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What Is Nevada’s Current Capacity to Respond to Disasters?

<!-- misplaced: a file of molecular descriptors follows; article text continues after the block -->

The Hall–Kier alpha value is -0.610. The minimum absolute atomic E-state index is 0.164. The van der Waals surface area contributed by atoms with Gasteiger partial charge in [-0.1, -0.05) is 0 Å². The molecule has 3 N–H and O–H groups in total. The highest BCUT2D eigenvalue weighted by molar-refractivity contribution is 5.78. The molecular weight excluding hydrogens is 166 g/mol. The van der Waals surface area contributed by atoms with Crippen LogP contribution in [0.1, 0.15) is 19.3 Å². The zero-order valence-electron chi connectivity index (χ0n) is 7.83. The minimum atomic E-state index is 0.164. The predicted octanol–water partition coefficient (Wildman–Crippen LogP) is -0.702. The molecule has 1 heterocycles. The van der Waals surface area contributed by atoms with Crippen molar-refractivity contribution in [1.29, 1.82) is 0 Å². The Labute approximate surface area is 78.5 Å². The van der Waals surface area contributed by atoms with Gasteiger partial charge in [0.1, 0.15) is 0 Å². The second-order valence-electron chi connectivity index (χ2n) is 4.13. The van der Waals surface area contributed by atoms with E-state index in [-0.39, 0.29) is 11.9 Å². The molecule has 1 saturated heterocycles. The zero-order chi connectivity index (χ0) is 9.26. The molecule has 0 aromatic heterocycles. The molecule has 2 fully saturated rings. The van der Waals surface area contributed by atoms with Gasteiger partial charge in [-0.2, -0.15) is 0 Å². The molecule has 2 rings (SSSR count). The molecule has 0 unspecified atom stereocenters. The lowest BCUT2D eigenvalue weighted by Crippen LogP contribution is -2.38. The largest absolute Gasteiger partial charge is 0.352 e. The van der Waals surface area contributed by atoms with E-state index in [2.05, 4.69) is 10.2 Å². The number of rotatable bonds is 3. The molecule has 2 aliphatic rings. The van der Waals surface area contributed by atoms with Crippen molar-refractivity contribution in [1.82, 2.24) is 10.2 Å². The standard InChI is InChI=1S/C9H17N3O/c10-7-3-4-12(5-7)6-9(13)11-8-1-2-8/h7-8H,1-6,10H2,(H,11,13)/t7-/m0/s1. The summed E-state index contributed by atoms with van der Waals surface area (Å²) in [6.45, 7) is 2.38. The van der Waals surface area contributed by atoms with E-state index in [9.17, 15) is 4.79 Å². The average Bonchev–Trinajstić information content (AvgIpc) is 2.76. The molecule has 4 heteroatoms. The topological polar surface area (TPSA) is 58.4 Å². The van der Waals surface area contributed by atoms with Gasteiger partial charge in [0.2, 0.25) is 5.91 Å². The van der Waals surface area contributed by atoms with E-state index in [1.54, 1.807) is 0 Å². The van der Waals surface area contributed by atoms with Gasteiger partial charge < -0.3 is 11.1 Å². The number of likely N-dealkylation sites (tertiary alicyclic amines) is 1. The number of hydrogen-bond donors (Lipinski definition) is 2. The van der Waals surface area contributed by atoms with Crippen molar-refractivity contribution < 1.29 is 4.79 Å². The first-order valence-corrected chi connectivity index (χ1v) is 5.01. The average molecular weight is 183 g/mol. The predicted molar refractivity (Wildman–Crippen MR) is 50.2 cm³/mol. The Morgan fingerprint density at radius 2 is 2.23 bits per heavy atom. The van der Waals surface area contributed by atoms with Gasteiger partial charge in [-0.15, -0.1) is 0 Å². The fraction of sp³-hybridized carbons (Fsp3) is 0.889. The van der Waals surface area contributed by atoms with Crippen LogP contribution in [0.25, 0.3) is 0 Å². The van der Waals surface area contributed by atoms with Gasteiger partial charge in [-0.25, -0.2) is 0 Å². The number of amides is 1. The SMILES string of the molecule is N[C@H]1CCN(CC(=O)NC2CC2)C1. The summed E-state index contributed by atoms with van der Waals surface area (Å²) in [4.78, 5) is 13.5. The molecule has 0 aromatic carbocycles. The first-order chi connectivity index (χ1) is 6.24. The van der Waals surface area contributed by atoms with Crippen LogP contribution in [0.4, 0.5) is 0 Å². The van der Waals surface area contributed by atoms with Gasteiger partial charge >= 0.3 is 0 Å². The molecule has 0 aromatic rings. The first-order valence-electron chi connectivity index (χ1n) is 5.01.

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Eliany Reyes Rachel Macfarlane Soc. 101 April 6, 2016 Film Analysis: Skin In the movie Skin, hegemonic masculinity is present through Sandra’s father. He’s a white men, married, father, and employed. He exercises power over Sandra’s mother and over his employees. Although Sandra's mother wants to see her, his domineering character forces her back away from her seeing Sandra. When things don't go his way everyone has to put up with all his rage. He also arranges two dates for Sandra. This all goes unnoticed because that's the norm and that's what's expected from him. Hegemonic masculinity is also seen through Sandra's husband. When he physically abuses her everyone sees it, but they didn't do anything. The term glass ceiling, a barrier that keeps one (specially women) from advancing in their career, can also be applied because when Sandra turned 17 she stopped studying and went home to try and find a husband to get married (Conley 2015:310). Although her parents wanted her to go to school and be educated, there was also a limit to how far she could go. Also, most of the women worked doing house labor, including Sandra, while her husband was doing business. As far as the presence of women in the movie goes, there's more than two women. Sandra and her mother send letters to each other and when she was little they were very close to each other. Sandra also talks to her mother in law about her child and her husband. I think the movie passed the Bechdel test just because the main character a woman, Sandra. Throughout the movie I noticed that most of the poor people were women. This relates to the concept feminization of poverty, which explains that women are most likely to experience poverty than men. When her husband becomes violent, Sandra has to leave him and start a new life with her two kids and without any wealth. Also, most of the people that were shown in the movie were poor women doing house labor. Meritocracy, where status is based on individual achievements, can be seen on Sandra's husband (Conley 2015:253). He worked hard enough and was able to buy a car for himself. Based on his achievements and his business with Sandra's father, he was able to move up the social economic ladder a little bit. Segregation, isolating someone based on their race or class, is very much seen when Sandra was a child and her parents went to the court to argue that she should be classified as white (Conley 2015:350). While waiting in court, Sandra wasn't allowed to seat with the white people; instead, she had to stand in a corner. Also, when she went to school with white people the other kids parents and teachers complained that she didn't belong there because she was black. Her father believed that she should segregate herself from the black community and assimilate with the white Afrikaans (Conley 2015:346). There was also discrimination, unfair treatment of an individual based on their race, against her (Conley 2015:357). Her teacher beat her continually, trying to get her expelled from the school. To prove that she was black they measure her head and the texture of her hair. People complained about her being at a restaurant and made her feel inferior. The theory double consciousness describes the internal conflict of an individual with divided identity. Sandra was a black girl born to white parents. Her identity was based on the color of her skin, which led to her being segregated and discriminated. To her parents she was their white little girl but to the rest of the society she was dark skinned. She was raised as white but later in her life realized that she was black and society would never accept her as white. At first she taught she was white until she started school and becomes aware that people are being discriminative towards her because she was different. She then starts to identified more with the black community because they don't humiliate her and eventually marries a black man. After she has kids she legally reclassifies as black in fear of losing her children. The sex role theory says that in families where the father works outside the home to provide for his family and the mother does all the domestic work, children are most likely to become workers who meet the demands of a capitalist system. In Skin, Sandra's parents are shopkeepers. Although her mother, Sannie, does work in the shop as a cashier, her father is the one that does all the business. Sannie also does all the housework and takes care of the children. She's not allowed to talked to her customers too much; her job is restricted to selling them the products and receive their money. On the other hand, Abraham takes care of outside business. When Sannie worries about Sandra being classified as colored, he says he will take care of it. When Sandra get married her family structure works the same way. She stays home and takes care of the children and teaches them how to do basic house work and how to grow plants. While her husband works as the local vegetable seller. Both Sandra and her husband fulfill the roles that society has given them; she as the housewife and he as the head of the household. If they break those norms society will negatively judge them. Of the two theories, I think double consciousness fits the film better. Although there's some gender issues, the film is mostly based on race differences. The whole movie is about how Sandra struggles with her identity as a dark skin girl born to white parents.